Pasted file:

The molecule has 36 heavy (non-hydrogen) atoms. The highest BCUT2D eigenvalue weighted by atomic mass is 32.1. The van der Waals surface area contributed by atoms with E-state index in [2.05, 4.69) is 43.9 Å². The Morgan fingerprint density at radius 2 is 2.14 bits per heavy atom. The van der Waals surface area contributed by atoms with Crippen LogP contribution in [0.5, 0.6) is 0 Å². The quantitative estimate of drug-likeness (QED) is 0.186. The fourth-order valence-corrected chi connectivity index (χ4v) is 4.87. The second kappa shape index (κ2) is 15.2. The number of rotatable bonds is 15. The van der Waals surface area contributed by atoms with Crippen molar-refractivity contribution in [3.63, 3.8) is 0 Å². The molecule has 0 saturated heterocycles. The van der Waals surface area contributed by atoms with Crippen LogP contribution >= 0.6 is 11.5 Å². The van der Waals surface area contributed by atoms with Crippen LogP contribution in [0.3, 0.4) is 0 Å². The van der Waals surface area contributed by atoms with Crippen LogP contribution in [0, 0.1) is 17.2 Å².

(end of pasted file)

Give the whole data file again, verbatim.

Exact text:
The molecule has 36 heavy (non-hydrogen) atoms. The highest BCUT2D eigenvalue weighted by atomic mass is 32.1. The van der Waals surface area contributed by atoms with E-state index in [2.05, 4.69) is 43.9 Å². The Morgan fingerprint density at radius 2 is 2.14 bits per heavy atom. The van der Waals surface area contributed by atoms with Crippen LogP contribution in [0.5, 0.6) is 0 Å². The quantitative estimate of drug-likeness (QED) is 0.186. The fourth-order valence-corrected chi connectivity index (χ4v) is 4.87. The second kappa shape index (κ2) is 15.2. The number of rotatable bonds is 15. The van der Waals surface area contributed by atoms with Crippen molar-refractivity contribution in [3.63, 3.8) is 0 Å². The molecule has 0 saturated heterocycles. The van der Waals surface area contributed by atoms with Crippen LogP contribution >= 0.6 is 11.5 Å². The van der Waals surface area contributed by atoms with Crippen LogP contribution in [0.3, 0.4) is 0 Å². The van der Waals surface area contributed by atoms with Crippen LogP contribution in [0, 0.1) is 17.2 Å².